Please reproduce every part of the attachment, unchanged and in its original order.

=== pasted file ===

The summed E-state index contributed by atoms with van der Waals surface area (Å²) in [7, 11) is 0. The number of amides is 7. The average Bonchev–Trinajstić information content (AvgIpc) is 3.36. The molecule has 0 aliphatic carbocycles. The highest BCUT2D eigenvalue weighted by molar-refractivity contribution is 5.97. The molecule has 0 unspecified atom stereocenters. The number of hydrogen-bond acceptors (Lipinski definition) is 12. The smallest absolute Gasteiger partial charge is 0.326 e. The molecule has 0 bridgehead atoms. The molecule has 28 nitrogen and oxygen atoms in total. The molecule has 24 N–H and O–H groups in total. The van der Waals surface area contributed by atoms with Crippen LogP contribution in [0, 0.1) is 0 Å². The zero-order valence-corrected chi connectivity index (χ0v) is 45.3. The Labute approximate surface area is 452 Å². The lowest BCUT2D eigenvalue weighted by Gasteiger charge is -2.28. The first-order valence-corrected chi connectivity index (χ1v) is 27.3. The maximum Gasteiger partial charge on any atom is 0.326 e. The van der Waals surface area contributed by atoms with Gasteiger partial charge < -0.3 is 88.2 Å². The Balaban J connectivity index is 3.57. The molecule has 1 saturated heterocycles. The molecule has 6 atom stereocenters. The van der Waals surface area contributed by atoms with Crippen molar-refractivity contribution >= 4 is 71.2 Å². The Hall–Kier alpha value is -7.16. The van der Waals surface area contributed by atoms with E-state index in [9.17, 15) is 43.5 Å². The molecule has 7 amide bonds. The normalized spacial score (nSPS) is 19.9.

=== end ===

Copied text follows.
The summed E-state index contributed by atoms with van der Waals surface area (Å²) in [7, 11) is 0. The number of amides is 7. The average Bonchev–Trinajstić information content (AvgIpc) is 3.36. The molecule has 0 aliphatic carbocycles. The highest BCUT2D eigenvalue weighted by molar-refractivity contribution is 5.97. The molecule has 0 unspecified atom stereocenters. The number of hydrogen-bond acceptors (Lipinski definition) is 12. The smallest absolute Gasteiger partial charge is 0.326 e. The molecule has 0 bridgehead atoms. The molecule has 28 nitrogen and oxygen atoms in total. The molecule has 24 N–H and O–H groups in total. The van der Waals surface area contributed by atoms with Crippen LogP contribution in [0, 0.1) is 0 Å². The zero-order valence-corrected chi connectivity index (χ0v) is 45.3. The Labute approximate surface area is 452 Å². The lowest BCUT2D eigenvalue weighted by Gasteiger charge is -2.28. The first-order valence-corrected chi connectivity index (χ1v) is 27.3. The maximum Gasteiger partial charge on any atom is 0.326 e. The van der Waals surface area contributed by atoms with Gasteiger partial charge < -0.3 is 88.2 Å². The Balaban J connectivity index is 3.57. The molecule has 1 saturated heterocycles. The molecule has 6 atom stereocenters. The van der Waals surface area contributed by atoms with Crippen molar-refractivity contribution >= 4 is 71.2 Å². The Hall–Kier alpha value is -7.16. The van der Waals surface area contributed by atoms with E-state index in [9.17, 15) is 43.5 Å². The molecule has 7 amide bonds. The normalized spacial score (nSPS) is 19.9.